When the release date of November 9th was announced for Steven Spielberg's Lincoln, many of us movie blogger types were surprised that the film's domestic distributor Touchstone Pictures chose not to capitalize on the always-intense atmosphere of presidential campaign season by opening the 16th president docudrama one week earlier. But in hindsight it seems the plan might have been to pull Lincoln away from the politicized atmosphere that could have hurt its box office in either red states or blue states depending on the spin. However, it's now politicians who are looking to make a statement with the movie that centers on the Republican president's fight to pass the 13th Amendment to the Constitution, which outlawed slavery within the United States.

Deadline reports that Democratic Senator and Majority Leader Harry Reid has invited Spielberg to screen the film before the Senate within its hallowed chamber on December 12th, which may well be the first-time a film will screen in full there. Reid is reportedly a major admirer of the feature, but it's impossible to believe that's the only reason for his hopes of having it roll before his fellow senators.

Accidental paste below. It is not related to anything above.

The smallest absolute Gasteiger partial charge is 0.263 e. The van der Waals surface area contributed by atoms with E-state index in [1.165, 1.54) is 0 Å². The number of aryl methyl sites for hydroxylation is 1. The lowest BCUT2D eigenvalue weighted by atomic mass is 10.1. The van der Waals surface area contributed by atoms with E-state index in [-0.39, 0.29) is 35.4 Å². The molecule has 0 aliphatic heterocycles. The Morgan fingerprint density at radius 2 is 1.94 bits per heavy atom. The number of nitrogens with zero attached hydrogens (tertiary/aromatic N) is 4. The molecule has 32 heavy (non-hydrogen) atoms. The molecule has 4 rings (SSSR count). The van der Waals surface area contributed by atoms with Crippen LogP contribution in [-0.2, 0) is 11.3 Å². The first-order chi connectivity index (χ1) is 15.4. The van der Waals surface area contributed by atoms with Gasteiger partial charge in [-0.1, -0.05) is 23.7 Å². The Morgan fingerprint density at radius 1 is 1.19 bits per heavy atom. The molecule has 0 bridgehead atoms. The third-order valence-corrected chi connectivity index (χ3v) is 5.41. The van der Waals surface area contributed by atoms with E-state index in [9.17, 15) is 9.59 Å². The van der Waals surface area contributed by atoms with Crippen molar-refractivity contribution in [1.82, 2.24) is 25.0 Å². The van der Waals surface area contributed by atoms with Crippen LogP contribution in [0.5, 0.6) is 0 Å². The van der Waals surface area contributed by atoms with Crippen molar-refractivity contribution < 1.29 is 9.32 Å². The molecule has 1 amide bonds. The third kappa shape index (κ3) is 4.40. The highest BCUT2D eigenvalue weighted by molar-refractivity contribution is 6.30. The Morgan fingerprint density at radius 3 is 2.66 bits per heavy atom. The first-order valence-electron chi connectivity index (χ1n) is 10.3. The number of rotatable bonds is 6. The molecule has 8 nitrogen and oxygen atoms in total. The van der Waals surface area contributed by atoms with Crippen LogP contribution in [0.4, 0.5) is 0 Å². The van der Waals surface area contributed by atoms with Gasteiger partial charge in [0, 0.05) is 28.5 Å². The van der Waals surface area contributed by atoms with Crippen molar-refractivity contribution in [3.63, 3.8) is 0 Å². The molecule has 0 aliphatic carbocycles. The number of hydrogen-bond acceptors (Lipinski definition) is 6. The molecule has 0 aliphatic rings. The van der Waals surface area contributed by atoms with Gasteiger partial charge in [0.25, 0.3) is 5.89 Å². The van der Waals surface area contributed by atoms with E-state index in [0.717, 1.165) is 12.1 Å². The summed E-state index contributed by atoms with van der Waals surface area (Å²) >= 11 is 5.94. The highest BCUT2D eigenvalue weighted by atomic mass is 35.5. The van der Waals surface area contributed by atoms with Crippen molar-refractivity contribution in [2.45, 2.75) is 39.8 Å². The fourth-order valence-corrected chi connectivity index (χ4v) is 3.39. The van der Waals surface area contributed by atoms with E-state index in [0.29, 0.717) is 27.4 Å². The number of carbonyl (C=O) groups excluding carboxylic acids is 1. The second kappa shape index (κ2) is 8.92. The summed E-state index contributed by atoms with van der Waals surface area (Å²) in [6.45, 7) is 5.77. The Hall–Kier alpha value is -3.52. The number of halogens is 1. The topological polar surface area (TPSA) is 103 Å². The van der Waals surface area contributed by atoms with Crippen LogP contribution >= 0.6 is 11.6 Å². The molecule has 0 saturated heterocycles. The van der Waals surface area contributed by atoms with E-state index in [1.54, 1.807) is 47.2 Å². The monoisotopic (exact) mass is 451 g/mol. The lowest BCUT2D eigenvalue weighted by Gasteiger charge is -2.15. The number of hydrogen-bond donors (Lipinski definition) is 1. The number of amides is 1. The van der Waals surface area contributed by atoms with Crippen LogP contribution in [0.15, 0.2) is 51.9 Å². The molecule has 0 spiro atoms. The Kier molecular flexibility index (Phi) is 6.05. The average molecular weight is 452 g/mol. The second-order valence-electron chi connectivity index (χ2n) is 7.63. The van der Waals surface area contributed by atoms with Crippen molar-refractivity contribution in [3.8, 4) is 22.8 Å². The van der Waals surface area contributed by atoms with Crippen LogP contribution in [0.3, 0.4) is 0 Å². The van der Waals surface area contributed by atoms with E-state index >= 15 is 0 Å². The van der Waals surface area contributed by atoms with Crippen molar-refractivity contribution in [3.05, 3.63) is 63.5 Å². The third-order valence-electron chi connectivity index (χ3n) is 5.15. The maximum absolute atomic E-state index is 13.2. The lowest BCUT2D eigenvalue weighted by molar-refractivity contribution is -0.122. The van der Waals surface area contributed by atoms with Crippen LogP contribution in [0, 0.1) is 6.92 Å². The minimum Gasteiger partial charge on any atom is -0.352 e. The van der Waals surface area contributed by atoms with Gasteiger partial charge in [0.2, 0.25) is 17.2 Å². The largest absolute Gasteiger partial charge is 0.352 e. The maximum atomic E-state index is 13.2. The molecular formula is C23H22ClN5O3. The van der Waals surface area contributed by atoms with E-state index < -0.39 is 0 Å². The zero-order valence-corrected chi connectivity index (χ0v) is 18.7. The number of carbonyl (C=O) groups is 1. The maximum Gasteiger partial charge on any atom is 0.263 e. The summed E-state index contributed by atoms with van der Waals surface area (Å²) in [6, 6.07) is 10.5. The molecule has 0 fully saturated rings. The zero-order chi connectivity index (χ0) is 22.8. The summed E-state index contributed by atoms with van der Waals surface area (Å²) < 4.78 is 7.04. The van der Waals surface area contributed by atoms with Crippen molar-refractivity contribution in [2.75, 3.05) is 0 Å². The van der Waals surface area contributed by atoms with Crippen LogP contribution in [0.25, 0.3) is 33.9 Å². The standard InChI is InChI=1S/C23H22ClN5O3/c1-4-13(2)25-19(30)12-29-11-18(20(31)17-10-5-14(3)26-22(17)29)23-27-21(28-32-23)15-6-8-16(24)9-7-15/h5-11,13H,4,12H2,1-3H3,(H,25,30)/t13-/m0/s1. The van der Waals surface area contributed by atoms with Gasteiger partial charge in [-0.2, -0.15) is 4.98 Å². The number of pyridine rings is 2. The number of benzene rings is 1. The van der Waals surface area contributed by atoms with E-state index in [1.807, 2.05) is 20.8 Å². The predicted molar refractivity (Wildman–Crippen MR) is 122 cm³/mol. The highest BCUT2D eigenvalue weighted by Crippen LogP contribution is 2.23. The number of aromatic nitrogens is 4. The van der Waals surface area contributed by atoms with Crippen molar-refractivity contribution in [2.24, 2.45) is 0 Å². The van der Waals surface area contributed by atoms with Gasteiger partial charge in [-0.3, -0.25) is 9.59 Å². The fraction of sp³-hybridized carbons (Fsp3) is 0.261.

Those who've seen Lincoln know that much of its action takes place during the lame duck session of 1865. With many politicians on the way out of their seats, Lincoln—according to the film—pushed and politicked for these exiting congressmen to make one last and lasting impact for the betterment of our nation with a bold vote for the opposing party's plan. Now, with all eyes on how the current U.S. Senate will deal with the fast approaching fiscal cliff, it seems likely that Reid is hoping the film will prove a point of persuasion to Republican opponents who are refusing to budge on raising taxes on the upper class. While it's almost certain Spielberg will accept this monumental invitation, it's less clear on where Lincoln stands as far as this current debate.

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